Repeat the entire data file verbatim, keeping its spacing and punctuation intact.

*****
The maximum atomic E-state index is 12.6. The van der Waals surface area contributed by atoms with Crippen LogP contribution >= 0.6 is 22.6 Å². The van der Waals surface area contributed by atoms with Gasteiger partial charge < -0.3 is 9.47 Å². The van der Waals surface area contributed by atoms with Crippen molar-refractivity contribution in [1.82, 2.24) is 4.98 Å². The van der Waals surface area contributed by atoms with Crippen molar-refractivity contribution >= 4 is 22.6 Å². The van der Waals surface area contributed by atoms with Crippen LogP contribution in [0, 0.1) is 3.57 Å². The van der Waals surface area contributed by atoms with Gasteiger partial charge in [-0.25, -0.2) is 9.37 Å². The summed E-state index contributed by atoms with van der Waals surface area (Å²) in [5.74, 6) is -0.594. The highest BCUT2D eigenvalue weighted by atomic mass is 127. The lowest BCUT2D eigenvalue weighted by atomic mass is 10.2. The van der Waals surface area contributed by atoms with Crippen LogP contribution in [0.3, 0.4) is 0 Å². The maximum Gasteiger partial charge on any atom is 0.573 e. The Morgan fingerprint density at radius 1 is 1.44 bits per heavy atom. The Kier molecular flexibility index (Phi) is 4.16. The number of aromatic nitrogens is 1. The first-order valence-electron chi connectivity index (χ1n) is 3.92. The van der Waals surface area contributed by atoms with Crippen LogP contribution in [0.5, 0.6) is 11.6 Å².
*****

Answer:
The maximum atomic E-state index is 12.6. The van der Waals surface area contributed by atoms with Crippen LogP contribution >= 0.6 is 22.6 Å². The van der Waals surface area contributed by atoms with Gasteiger partial charge < -0.3 is 9.47 Å². The van der Waals surface area contributed by atoms with Crippen molar-refractivity contribution in [1.82, 2.24) is 4.98 Å². The van der Waals surface area contributed by atoms with Crippen molar-refractivity contribution >= 4 is 22.6 Å². The van der Waals surface area contributed by atoms with Crippen LogP contribution in [0, 0.1) is 3.57 Å². The van der Waals surface area contributed by atoms with Gasteiger partial charge in [-0.25, -0.2) is 9.37 Å². The summed E-state index contributed by atoms with van der Waals surface area (Å²) in [5.74, 6) is -0.594. The highest BCUT2D eigenvalue weighted by atomic mass is 127. The lowest BCUT2D eigenvalue weighted by atomic mass is 10.2. The van der Waals surface area contributed by atoms with Crippen LogP contribution in [0.3, 0.4) is 0 Å². The maximum Gasteiger partial charge on any atom is 0.573 e. The Morgan fingerprint density at radius 1 is 1.44 bits per heavy atom. The Kier molecular flexibility index (Phi) is 4.16. The number of aromatic nitrogens is 1. The first-order valence-electron chi connectivity index (χ1n) is 3.92. The van der Waals surface area contributed by atoms with Crippen LogP contribution in [0.5, 0.6) is 11.6 Å².